GENETIC IMPROVEMENT OF SORGHUM [SORGHUM BICOLOR (L.) MOENCH] FOR RESISTANCE TO [COLLETOTRICHUM SUBLINEOLIUM (P.) HENN] ANTHRACNOSE DISEASE IN BURKINA FASO
Studies were undertaken to ascertain the challenges that cause the low grain yield of sorghum in Burkina Faso, to assess the genetic diversity of the targeted germplasm, to assess the virulence of the biotype of C. sublineolium, to screen for stable resistance to anthracnose across the country, to transfer the resistant genes by introgression into farmers’ preferred varieties and to evaluate the elite progeny for yield performance in two agro ecological zones.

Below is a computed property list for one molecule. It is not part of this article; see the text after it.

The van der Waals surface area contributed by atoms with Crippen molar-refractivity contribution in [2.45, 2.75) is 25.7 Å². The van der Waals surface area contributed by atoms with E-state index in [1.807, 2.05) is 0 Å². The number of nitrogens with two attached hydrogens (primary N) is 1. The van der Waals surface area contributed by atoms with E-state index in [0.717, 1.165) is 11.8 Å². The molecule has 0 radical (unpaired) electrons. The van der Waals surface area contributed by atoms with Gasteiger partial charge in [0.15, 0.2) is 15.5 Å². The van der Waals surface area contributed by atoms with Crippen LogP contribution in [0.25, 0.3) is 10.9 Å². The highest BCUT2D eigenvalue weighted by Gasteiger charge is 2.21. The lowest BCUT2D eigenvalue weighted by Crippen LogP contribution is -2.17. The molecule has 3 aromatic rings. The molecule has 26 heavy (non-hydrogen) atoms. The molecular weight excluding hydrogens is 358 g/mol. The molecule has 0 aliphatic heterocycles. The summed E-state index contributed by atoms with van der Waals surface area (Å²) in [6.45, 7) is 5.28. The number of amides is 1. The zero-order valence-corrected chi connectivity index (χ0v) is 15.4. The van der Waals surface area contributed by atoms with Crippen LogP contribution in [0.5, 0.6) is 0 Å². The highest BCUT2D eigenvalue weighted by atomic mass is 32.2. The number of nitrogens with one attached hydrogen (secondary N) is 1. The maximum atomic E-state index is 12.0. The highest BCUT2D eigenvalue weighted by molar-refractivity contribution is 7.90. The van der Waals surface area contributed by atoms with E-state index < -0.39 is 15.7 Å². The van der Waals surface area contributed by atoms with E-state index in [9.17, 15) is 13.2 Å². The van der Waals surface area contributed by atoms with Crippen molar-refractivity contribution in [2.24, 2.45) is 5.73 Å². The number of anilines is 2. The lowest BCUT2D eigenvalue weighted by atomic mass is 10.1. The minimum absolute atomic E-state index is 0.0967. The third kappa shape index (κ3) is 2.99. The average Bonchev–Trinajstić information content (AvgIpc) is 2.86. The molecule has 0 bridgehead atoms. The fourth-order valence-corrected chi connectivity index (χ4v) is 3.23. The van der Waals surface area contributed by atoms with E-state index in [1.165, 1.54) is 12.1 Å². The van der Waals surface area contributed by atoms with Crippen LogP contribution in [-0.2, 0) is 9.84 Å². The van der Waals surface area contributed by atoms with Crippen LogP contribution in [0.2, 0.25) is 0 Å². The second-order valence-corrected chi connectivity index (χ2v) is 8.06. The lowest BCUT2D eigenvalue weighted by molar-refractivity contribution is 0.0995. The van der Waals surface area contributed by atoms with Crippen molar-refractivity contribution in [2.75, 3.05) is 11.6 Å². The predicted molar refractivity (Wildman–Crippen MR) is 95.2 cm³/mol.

Group discussions and questionnaires were administrated to farmers across 19 provinces covering six regions in the country to assess the major constraints linked to sorghum production and farmers’ varietal preferences. One hundred and twenty accessions were screened in the screen house and field to assess for resistance to Colletotrichum sublineolium. The virulence traits disease incidence, severity index, incidence index and the area under disease progress curved were used to select the resistant genotypes. Also, F1 hybrids were developed by crossing 10 susceptible lines and two stable resistant genotypes. Single seed descent was used to generate seven families of F2 derived F5 progenies (F2:5) that were evaluated in an alpha lattice design with three replications at Kouaré and Saria for yield potential. The results showed that sorghum is a staple food crop for 90% of the farmers surveyed and the cropping systems are mainly monoculture (47%) or associated with cowpeas (46%). Farming is predominantly manual. The main abiotic constraint is drought and 71.3% of the farmers indicated that diseases which mainly appear during the vegetative growth stage were very important. Among the diseases, sorghum anthracnose was ranked first and as second important biotic constraint after Striga. The majority of the farmers (66%) rogued diseased plants as a method of control. Most of the farmers (91%) preferred high yielding varieties with medium maturity, good taste for “tô” (76.7%), white grain colour (79.5%); resistant to disease with good storability of the grains. The accessions evaluated exhibited significant variability for resistance to C. sublineolium virulent pathotypes. Broad sense heritability for grain yield and disease rating was low for the progeny. There is a need to further screen other progeny for disease resistance and for yield stability across more environments.